Sleep and Its Secrets: The River of Crystal Light

By Michael S.; Aronoff | Go to book overview

Chapter 10
Getting on a First-Name
Basis with Mr. Sandman

Pills, Potions, and Remedies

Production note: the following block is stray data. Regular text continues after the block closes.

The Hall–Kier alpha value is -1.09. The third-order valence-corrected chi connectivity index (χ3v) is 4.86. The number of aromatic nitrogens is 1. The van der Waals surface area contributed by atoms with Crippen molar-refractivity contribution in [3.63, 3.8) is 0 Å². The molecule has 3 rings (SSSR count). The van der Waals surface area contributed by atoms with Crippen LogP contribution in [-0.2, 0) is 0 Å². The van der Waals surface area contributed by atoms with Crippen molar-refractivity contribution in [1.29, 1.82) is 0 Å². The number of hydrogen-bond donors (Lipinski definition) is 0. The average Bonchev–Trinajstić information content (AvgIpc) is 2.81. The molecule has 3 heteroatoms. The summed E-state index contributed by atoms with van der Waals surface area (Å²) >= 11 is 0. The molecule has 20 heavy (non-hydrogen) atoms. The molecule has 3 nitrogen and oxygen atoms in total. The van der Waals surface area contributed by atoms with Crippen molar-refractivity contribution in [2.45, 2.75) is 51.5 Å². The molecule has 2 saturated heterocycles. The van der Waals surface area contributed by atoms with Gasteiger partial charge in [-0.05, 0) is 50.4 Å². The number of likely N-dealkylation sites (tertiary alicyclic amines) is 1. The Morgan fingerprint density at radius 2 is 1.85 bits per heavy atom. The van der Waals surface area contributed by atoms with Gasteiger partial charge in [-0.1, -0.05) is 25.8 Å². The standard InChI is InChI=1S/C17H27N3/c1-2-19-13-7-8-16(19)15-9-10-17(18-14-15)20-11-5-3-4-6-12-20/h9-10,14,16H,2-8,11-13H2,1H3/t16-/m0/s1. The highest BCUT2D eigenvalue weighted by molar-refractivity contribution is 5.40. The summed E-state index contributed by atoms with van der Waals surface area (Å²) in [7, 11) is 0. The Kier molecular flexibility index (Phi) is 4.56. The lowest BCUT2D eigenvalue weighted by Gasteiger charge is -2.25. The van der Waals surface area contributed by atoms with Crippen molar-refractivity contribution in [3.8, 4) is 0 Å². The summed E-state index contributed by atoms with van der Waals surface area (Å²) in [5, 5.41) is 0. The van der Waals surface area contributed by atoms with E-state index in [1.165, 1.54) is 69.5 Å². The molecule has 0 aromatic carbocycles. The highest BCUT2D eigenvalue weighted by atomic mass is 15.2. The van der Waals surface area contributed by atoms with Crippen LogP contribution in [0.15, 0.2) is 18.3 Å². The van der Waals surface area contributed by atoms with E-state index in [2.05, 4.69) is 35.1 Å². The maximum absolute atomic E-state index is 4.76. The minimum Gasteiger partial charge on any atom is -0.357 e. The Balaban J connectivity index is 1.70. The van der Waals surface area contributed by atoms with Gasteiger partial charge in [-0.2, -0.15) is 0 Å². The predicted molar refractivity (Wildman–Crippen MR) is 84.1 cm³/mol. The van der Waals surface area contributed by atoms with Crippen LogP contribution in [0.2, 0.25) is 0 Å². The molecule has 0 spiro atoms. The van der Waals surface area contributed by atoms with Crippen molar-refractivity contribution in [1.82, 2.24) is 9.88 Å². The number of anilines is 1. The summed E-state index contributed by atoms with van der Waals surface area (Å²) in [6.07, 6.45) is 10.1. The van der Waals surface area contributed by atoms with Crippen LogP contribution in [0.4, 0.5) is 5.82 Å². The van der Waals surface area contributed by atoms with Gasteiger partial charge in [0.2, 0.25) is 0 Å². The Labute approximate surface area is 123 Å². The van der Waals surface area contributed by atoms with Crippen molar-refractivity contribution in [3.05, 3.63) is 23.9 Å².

A quiz: What do soothing hot showers, a warm glass of milk, the droning hum of the fan or air conditioner, and the well-worn Teddy Bear have in common? Answer: All are sleeping comforts, if not sleeplessness remedies, for selected individuals who may consider themselves to be "insomniacs." Another question: What distinguishes a mixture of white poppy seeds, lettuce seeds, balsam, saffron, and sugar, stewed in poppy juice, from modern-day recipes having fractured-dictionary names like Placidyl, Restoril, Compoz, or Halcion? The answer: about 500 years. The first is a formula proposed by Marsilio Ficino in his treatise The Book of Life written in 1489 (translated by Charles Baer) to remedy insomnia in intellectuals in whom "wasteful sleeplessness ... leads to the drying out of their brains!" The latter are present-day pharmaceuticals which similarly promise relief and repose, and whose names inspire one to take Madison Avenue on with appelations for as-yet-to-be-developed pharmaceutical agents like: "Bon Appetit" ... for the treatment of calcium-poor, postmenopausal women with osteoporosis; "Acro-Bat" ... for combatting the fear and panic induced by high places; "Rectify" ... for correcting constipation ; or "Limber" ... for use by the masseur as a cooling gel.

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